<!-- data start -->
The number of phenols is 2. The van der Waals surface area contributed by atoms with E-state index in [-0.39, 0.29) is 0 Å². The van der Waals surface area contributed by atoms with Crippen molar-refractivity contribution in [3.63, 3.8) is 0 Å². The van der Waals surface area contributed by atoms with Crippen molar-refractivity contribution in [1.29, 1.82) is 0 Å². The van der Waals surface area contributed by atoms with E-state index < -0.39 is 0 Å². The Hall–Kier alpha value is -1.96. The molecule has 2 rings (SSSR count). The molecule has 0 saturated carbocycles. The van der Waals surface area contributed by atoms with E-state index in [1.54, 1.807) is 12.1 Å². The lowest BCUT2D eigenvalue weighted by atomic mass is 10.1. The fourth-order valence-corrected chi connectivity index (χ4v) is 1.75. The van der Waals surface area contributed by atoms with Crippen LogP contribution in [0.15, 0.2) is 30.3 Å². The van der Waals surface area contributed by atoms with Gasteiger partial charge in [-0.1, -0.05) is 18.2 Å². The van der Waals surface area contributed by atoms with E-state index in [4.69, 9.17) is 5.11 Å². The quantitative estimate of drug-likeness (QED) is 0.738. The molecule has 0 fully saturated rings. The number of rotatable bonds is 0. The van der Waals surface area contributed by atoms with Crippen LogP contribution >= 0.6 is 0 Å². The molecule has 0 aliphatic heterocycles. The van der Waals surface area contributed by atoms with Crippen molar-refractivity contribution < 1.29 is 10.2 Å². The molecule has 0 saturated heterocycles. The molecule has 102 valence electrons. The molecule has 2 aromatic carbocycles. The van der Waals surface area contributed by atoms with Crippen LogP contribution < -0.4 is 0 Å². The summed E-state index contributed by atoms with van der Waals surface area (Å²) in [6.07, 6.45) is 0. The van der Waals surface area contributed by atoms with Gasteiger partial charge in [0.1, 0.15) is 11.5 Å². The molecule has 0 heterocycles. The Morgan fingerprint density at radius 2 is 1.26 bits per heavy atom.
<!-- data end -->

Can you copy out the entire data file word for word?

The number of phenols is 2. The van der Waals surface area contributed by atoms with E-state index in [-0.39, 0.29) is 0 Å². The van der Waals surface area contributed by atoms with Crippen molar-refractivity contribution in [3.63, 3.8) is 0 Å². The van der Waals surface area contributed by atoms with Crippen molar-refractivity contribution in [1.29, 1.82) is 0 Å². The van der Waals surface area contributed by atoms with E-state index < -0.39 is 0 Å². The Hall–Kier alpha value is -1.96. The molecule has 2 rings (SSSR count). The molecule has 0 saturated carbocycles. The van der Waals surface area contributed by atoms with E-state index in [1.54, 1.807) is 12.1 Å². The lowest BCUT2D eigenvalue weighted by atomic mass is 10.1. The fourth-order valence-corrected chi connectivity index (χ4v) is 1.75. The van der Waals surface area contributed by atoms with Crippen LogP contribution in [0.15, 0.2) is 30.3 Å². The van der Waals surface area contributed by atoms with Gasteiger partial charge in [-0.1, -0.05) is 18.2 Å². The van der Waals surface area contributed by atoms with E-state index in [4.69, 9.17) is 5.11 Å². The quantitative estimate of drug-likeness (QED) is 0.738. The molecule has 0 fully saturated rings. The number of rotatable bonds is 0. The van der Waals surface area contributed by atoms with Crippen LogP contribution >= 0.6 is 0 Å². The molecule has 0 aliphatic heterocycles. The van der Waals surface area contributed by atoms with Crippen molar-refractivity contribution < 1.29 is 10.2 Å². The molecule has 0 saturated heterocycles. The molecule has 102 valence electrons. The molecule has 2 aromatic carbocycles. The van der Waals surface area contributed by atoms with Crippen LogP contribution < -0.4 is 0 Å². The summed E-state index contributed by atoms with van der Waals surface area (Å²) in [6.07, 6.45) is 0. The van der Waals surface area contributed by atoms with Gasteiger partial charge in [0.1, 0.15) is 11.5 Å². The molecule has 0 heterocycles. The Morgan fingerprint density at radius 2 is 1.26 bits per heavy atom.